One was Tennessee Williams. I idolized him. We met through the inveterate introducer, Truman Capote.

Looking back, I think both Tennessee and Truman got a kick from taking me out in the '60s and '70s, wondering perhaps, how far this raw Texas girl would go? Also, as I moved up, they looked to see how I’d handle them, separately and together; their fascinating treasure troves of memory and gossip about everybody who was anybody who mattered!
Tennessee and Truman.
Truman used me for his own ends. But, as I knew that was how he dealt with everyone, I found it very amusing. I realized it was vital to separate the chaff from the wheat, the grains of salt from the entire shaker, when we spoke — or when he spoke. I was never outrageously indiscreet in his presence. (Not that he needed that. He could, and often did, simply make it up.)
But Tennessee and I became great and real friends. I had such admiration for him, and great sympathy for his agonies. Despite his fantastic fame and accomplishments — “The Glass Menagerie” ... ”Cat On a Hot Tin Roof” ... ”A Streetcar Named Desire” ... ”Sweet Bird of Youth” ... ”Suddenly Last Summer” he was tortured by his failures, some of which were dazzling, misunderstood in their time (“Camino Real,” “Orpheus Descending”)

He got up and worked — wrote — every single day. No matter what debauch the night before might have been. If he felt his best years were behind him, he never stopped trying to recapture what he felt he’d lost. He was only 71 at the time of his death in 1983. Surely, another great work might have happened.
Tennessee Williams with his Royal KMM Typewriter "Williams."
As for Truman, he really only wanted fame and acceptance by the Upper Crust. He got that, and then he even achieved serious journalistic success with the monumental “In Cold Blood.” He never wrote anything important again, destroyed himself with the very people whom he had coveted. He died with a ruined reputation, a parody of the charming, eccentric young man who’d conquered the literary and social world.
Truman and Babe.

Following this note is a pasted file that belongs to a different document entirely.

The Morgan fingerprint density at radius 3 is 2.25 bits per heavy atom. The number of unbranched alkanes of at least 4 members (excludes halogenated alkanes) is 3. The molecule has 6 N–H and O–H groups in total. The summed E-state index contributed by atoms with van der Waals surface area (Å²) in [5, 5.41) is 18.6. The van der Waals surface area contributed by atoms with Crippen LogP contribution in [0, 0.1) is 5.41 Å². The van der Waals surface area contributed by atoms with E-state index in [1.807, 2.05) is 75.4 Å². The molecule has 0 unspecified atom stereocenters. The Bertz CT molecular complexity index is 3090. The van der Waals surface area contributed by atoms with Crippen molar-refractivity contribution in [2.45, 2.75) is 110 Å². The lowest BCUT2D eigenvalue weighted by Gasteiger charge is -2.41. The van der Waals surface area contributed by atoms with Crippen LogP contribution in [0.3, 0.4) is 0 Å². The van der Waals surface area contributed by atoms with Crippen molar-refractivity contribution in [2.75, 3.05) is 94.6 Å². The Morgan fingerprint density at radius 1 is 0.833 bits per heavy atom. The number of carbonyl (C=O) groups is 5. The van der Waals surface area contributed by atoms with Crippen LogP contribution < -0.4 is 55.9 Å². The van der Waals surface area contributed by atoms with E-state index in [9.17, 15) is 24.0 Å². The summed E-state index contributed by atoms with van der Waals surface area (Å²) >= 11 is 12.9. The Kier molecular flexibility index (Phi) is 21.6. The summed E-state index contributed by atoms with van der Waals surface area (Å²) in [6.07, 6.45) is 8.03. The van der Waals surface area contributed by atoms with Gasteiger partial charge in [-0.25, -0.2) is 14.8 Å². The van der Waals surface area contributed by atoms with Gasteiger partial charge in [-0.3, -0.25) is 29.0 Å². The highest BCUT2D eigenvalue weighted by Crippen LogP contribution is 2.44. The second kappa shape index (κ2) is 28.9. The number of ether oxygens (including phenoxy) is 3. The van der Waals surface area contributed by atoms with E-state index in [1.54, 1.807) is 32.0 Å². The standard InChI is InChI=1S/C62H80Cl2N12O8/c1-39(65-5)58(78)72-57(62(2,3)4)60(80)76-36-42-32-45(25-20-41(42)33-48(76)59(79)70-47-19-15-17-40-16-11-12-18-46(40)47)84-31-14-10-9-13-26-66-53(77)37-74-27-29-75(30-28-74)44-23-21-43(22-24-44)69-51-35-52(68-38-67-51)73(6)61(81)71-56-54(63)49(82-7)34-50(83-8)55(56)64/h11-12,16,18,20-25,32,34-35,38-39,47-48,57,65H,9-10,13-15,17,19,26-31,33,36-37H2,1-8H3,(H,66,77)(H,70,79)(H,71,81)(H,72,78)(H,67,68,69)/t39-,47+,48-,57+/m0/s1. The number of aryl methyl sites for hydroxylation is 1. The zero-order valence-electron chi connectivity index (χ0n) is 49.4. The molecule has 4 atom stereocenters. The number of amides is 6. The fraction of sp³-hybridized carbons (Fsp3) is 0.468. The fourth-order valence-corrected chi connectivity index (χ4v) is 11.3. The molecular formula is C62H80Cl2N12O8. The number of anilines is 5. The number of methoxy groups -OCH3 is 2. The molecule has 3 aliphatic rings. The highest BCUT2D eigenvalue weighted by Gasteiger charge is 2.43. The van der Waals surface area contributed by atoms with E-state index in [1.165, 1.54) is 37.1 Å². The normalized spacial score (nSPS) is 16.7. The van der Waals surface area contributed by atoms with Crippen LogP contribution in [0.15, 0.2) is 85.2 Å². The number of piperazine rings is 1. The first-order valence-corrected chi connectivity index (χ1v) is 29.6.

I think of him, often, too. But unlike Tennessee, despite the playwright’s fabled excesses, Truman was beyond revival.

Truman was like a brilliant, naughty, over-privileged child who just couldn’t accept his punishment. He wouldn’t stand in the corner and apologize. And even if his banishment from Manhattan’s “elite” was permanent, so what? There was more in life than telling Babe Paley how fabulous she was. Or at least there should have been.

When he was good, he was very good. But when he was bad, he was, well — Truman!
DIVORCE is an unhappy thing, especially when children are involved. In the case of Angelina Jolie and Brad Pitt, there are six children! So, I don’t want to come off as inordinately or inappropriately amused here. It’s unfortunate. I wish everybody well.

That said (you knew it was coming!) I am looking to Angie and Brad as sort of patriots. Really. Their news — superficial celebrity gossip to the masses — has come along at just the right time. It distracts us a bit from the ongoing grim presidential campaigns, from national and international upheavals.
The famous couple could have waited fortysomething days until the election was over. Or even until after the first debate, happening Monday. But they correctly sensed they we needed diversion right this second. In our time of need, they came through.

Oh, and if you two decide to reconcile, do it on November 7th. We’ll all be a bit more light-hearted as we head out to the voting booths the next day.

Contact Liz here.